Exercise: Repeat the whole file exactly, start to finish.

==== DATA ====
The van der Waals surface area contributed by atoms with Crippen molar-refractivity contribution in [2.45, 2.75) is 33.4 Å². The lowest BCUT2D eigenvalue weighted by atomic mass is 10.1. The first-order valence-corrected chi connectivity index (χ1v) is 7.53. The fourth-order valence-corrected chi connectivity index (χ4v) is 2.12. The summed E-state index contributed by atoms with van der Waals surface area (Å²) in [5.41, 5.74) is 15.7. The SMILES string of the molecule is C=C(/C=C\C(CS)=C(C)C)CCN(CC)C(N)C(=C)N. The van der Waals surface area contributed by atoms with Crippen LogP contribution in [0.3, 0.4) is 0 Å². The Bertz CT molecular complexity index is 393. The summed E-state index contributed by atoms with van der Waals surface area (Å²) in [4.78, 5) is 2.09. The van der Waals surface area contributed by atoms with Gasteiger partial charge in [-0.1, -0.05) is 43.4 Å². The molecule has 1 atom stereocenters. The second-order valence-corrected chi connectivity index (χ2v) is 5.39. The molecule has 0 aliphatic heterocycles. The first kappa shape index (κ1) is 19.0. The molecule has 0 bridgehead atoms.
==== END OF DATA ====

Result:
The van der Waals surface area contributed by atoms with Crippen molar-refractivity contribution in [2.45, 2.75) is 33.4 Å². The lowest BCUT2D eigenvalue weighted by atomic mass is 10.1. The first-order valence-corrected chi connectivity index (χ1v) is 7.53. The fourth-order valence-corrected chi connectivity index (χ4v) is 2.12. The summed E-state index contributed by atoms with van der Waals surface area (Å²) in [5.41, 5.74) is 15.7. The SMILES string of the molecule is C=C(/C=C\C(CS)=C(C)C)CCN(CC)C(N)C(=C)N. The van der Waals surface area contributed by atoms with Crippen LogP contribution in [0.3, 0.4) is 0 Å². The Bertz CT molecular complexity index is 393. The summed E-state index contributed by atoms with van der Waals surface area (Å²) in [4.78, 5) is 2.09. The van der Waals surface area contributed by atoms with Gasteiger partial charge in [-0.1, -0.05) is 43.4 Å². The molecule has 1 atom stereocenters. The second-order valence-corrected chi connectivity index (χ2v) is 5.39. The molecule has 0 aliphatic heterocycles. The first kappa shape index (κ1) is 19.0. The molecule has 0 bridgehead atoms.